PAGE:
• 43. Lineover Wood and Ravensgate Hill – This delightful walk of around two hours begins at Little Herbert’s Cheltenham (OS map reference SO 98185 19635) and is ideal for walkers of all types. Outdoor lovers will be well catered for and lovers of abundant flora will enjoy the many varieties of flowers along the way through Lineover Wood. Topped off by wonderful views from Ravensgate Hill, this walk will leave you refreshed and ready for a delicious Cotswold pub lunch or supper.
  • 44. Cheltenham Circular Footpath – Cheltenham Borough Council is a keen supporter of active lifestyles. They have designed a number of walking routes for the enjoyment of residents and visitors. This clearly marked route is a circular walk around and about Cheltenham, which offers breath-taking views of the escarpment of the Cotswolds. This walking trail begins and terminates close to Pitville Park in the town and passes by the Dowedeswell reservoir and Cheltenham racecourse. The whole route is 25 miles in total so not for the faint hearted, but individual sections can be walked. Keen walkers will enjoy the challenge, rewarded with spectacular views.
  • The Well Walk Tea Room in Cheltenham

    The Well Walk Tea Room in Cheltenham

    45. Well Walk Tea Room, Cheltenham – It does have the word walk in the name, that is our excuse but we just thought we would slot in a favourite place if all this walking is making you feel peckish! This exquisite old style tearoom in the town is a well-loved favourite with visitors and has a very affordable menu. A varied menu offering the traditional tearoom delights of scones, pastries and cakes along with more substantial fare of soups and quiches satisfy the heartiest appetite. The surroundings of antiques, decorative objects, and textiles offer a real ambience set in one of Cheltenham’s first shops.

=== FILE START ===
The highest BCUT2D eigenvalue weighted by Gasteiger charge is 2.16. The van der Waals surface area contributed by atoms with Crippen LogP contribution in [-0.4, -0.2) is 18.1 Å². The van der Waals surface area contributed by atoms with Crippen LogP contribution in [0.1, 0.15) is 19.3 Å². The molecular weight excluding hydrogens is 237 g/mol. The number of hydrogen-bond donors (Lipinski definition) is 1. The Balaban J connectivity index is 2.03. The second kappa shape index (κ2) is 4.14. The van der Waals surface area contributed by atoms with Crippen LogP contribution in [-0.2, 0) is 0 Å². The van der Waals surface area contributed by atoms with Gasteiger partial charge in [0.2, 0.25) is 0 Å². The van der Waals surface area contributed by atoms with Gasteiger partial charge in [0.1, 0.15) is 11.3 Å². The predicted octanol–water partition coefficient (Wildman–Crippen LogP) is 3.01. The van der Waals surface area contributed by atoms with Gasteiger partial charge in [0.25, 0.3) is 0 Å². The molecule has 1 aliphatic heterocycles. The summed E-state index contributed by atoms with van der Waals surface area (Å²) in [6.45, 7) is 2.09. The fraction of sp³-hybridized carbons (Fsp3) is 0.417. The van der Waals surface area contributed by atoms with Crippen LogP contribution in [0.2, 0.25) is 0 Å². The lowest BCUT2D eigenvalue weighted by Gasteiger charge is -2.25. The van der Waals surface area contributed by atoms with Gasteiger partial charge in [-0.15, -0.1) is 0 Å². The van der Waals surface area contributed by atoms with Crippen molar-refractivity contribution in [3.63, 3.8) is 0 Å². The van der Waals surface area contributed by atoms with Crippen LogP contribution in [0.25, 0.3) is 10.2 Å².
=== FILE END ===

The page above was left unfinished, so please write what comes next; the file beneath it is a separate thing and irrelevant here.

• 46. Whittington Court – Around five miles from Cheltenham stands Whittington Court a 16th century Cotswold stone manor house that stands on the footplate of a much earlier building. The house is surrounded by a moat and the interior is full of original features. There are Tudor fireplaces and wood panelling, carved staircases and ornamental over mantles featuring a coat of arms that was later used by George Washington to create the stars and stripes of the American flag. The building in this location goes back to the 14th century. You could always walk to the house from Cheltenham town, or alternatively enjoy a turn around the grounds here.
  • 47. Cotswold Farm Park – A day of activity for the children is available at the Cotswold Farm Park in Cheltenham. This countryside experience will delight adults and children with many different activities such as rides on mini tractors, a play barn full of fun rides, restaurant, rare breeds, walking, pony trekking and locally sourced food and produce.
  • 48. Inn at Fossebridge, nr Cheltenham – Here is a walk with a difference, not too far from Cheltenham there is a beautiful inn built of mellow stone where you can partake of an hours walk. This circular route takes you through the very pretty hamlet Fossebridge, the spot where Fosse Way drops down to the River Coln Cotswold valley, which is an area of outstanding natural beauty. After your walk relax and enjoy the atmosphere of this lovely inn. During the summer, there are four acres of garden where you can eat al fresco and even confine your stroll to a dander around the lake. In winter, welcoming log fires will take off the chill. An added bonus is this is a dog friendly place – perfect!